Carers who sleep at their workplace overnight are NOT entitled to the minimum wage for their whole shift, Supreme Court rules
- Supreme Court ruled carers not entitled to minimum wage for their whole shift
- In place for carers who have to sleep at their workplace in case needed overnight
- Claire Tomlinson-Blake, a care worker, appealed against a Court of Appeal ruling
- Challenged decision by the UK’s highest court after hearing in February 2020
Carers who have to sleep at their workplace in case they are needed overnight are not entitled to the minimum wage for their whole shift, the Supreme Court has ruled.
Claire Tomlinson-Blake, a Mencap support worker in the East Riding of Yorkshire, appealed against a Court of Appeal ruling that carers are only entitled to the minimum wage when they are required to be awake for work – and not while asleep.
She challenged the decision at the UK’s highest court at a hearing in February last year alongside a linked appeal brought by John Shannon, a Surrey care home worker whose case was heard along with Mrs Tomlinson-Blake’s at the Court of Appeal.
On Friday morning, the Supreme Court dismissed both Mrs Tomlinson-Blake and Mr Shannon’s appeals.
In a statement after the ruling, Paul Chamberlain, head of employment at law firm JMW Solicitors, said: ‘This is a landmark case for the care sector.
Care workers will not be paid minimum wage for sleeping at their workplace in case they are needed. Pictured, Dawn, a carer from Elite Care Solutions gives her client Tina, who suffers with Multiple Sclerosis, her lunchtime feed during a home visit in Scunthorpe
‘While the industry will be breathing a huge sigh of relief, the ruling does carry financial implications for carers, who will be sorely disappointed by the decision.
‘Care providers have dodged a very large financial bullet.
‘They will not be exposed to back-pay and other associated, and potentially significant, financial liabilities from the likes of HM Revenue and Customs, in addition to employment tribunal claims.
‘Critically, contractual terms of ‘sleep-in’ shifts will remain the same.’
Matthew Wort, a partner at Anthony Collins Solicitors – which represented Care England, the body that represents independent care providers and intervened in the Supreme Court case – said: ‘The Supreme Court’s decision means UK care providers no longer face a potentially catastrophic financial outcome that could have jeopardised the care of thousands of people.
‘This case was not about what care workers should be paid. Instead, it focused on the interpretation of national minimum wage regulations, with the law and previous government guidance making clear that carers are not working while asleep.
‘Today’s judgement puts an end to many years of uncertainty. It should be seen as a line in the sand, with the focus now on ensuring changes are made in how workers are remunerated to ensure appropriate pay for time asleep.’
Mr Wort said a ‘serious risk’ had been removed from providers, but that did not guarantee long term stability in the sector.
NHS staff outside King’s College Hospital in Camberwell, south London, join in the clap for carers last year
He added: ‘The coronavirus pandemic has added significant pressure on providers already on their knees due to funding cuts, many of which are now assessing the viability of their services – to the potential detriment of people who rely on care for their day-to-day needs.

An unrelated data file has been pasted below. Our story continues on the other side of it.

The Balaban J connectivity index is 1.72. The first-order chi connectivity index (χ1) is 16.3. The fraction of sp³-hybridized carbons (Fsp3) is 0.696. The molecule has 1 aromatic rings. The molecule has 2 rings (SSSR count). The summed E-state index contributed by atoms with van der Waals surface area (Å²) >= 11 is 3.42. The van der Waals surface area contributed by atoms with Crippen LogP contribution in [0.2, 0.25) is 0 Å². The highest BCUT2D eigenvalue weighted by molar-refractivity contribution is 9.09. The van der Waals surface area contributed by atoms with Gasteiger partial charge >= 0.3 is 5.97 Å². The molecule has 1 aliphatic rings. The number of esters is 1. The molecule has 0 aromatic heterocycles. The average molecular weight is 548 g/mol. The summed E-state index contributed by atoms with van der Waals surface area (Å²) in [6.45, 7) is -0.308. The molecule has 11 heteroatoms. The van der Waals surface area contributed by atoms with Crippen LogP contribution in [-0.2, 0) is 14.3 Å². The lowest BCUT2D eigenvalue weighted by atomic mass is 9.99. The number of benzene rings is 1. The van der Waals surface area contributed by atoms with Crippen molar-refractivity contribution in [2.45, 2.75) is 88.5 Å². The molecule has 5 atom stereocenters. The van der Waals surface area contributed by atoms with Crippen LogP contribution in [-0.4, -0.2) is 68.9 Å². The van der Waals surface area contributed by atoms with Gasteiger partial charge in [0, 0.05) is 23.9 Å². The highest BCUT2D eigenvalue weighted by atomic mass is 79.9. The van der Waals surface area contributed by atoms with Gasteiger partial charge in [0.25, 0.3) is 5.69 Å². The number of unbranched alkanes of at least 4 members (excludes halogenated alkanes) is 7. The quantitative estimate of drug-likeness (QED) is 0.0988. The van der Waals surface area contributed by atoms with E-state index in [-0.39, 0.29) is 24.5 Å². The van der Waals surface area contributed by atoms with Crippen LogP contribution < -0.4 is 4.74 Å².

‘Now is the time for central government to increase its investment in the social care sector, providing the funding local authorities need to maintain healthy care markets.’
Edel Harris, chief executive of the Royal Mencap Society, said carers ‘deserve better recognition.
She added: ‘Support workers within Mencap and across the sector do an exceptional job.
‘They are dedicated in their care for people with a learning disability and should be paid more. They are care workers on the coronavirus front line and deserve better recognition in all forms.
‘The Supreme Court in its judgement rightly recognises this. But we understand that many hard-working care workers will be disappointed by its ruling.
‘Mencap contested this case because of the devastating unfunded back pay liabilities facing providers across the sector. This was estimated at £400 million. Sleep-ins are a statutory care service which should be funded by local authorities, and ultimately Government.
Claire Tomlinson-Blake, a Mencap support worker in the East Riding of Yorkshire, appealed against a Court of Appeal ruling that carers are only entitled to the minimum wage when they are required to be awake for work – and not while asleep. Pictured, the Supreme Court
‘It is no exaggeration to say that if the ruling had been different, it would have severely impacted on a sector which is already underfunded and stretched to breaking point.
‘Some providers would have gone bust and, ultimately, the people who rely on care would have suffered.’
Mr Harris called on the Government to reform legislation covering ‘sleep-in’ payments, which he described as ‘out of date and unfair’.
He added: ‘More widely, they should do a thorough and meaningful review of the social care workforce and put more money into the system so that we can pay our hardworking colleagues better.
‘It is disappointing that there is still no plan for social care reform.
‘Today’s decision means that we can continue our important work which includes fighting for the rights of people with a learning disability, giving information and advice and promoting inclusion, as well as supporting people to live brilliant lives.
‘Until there is a more sustainable solution from Government, we plan to continue to pay top ups for sleep-ins, as we have done since 2017, and will urge local authorities to continue to cover this in their contracts.’
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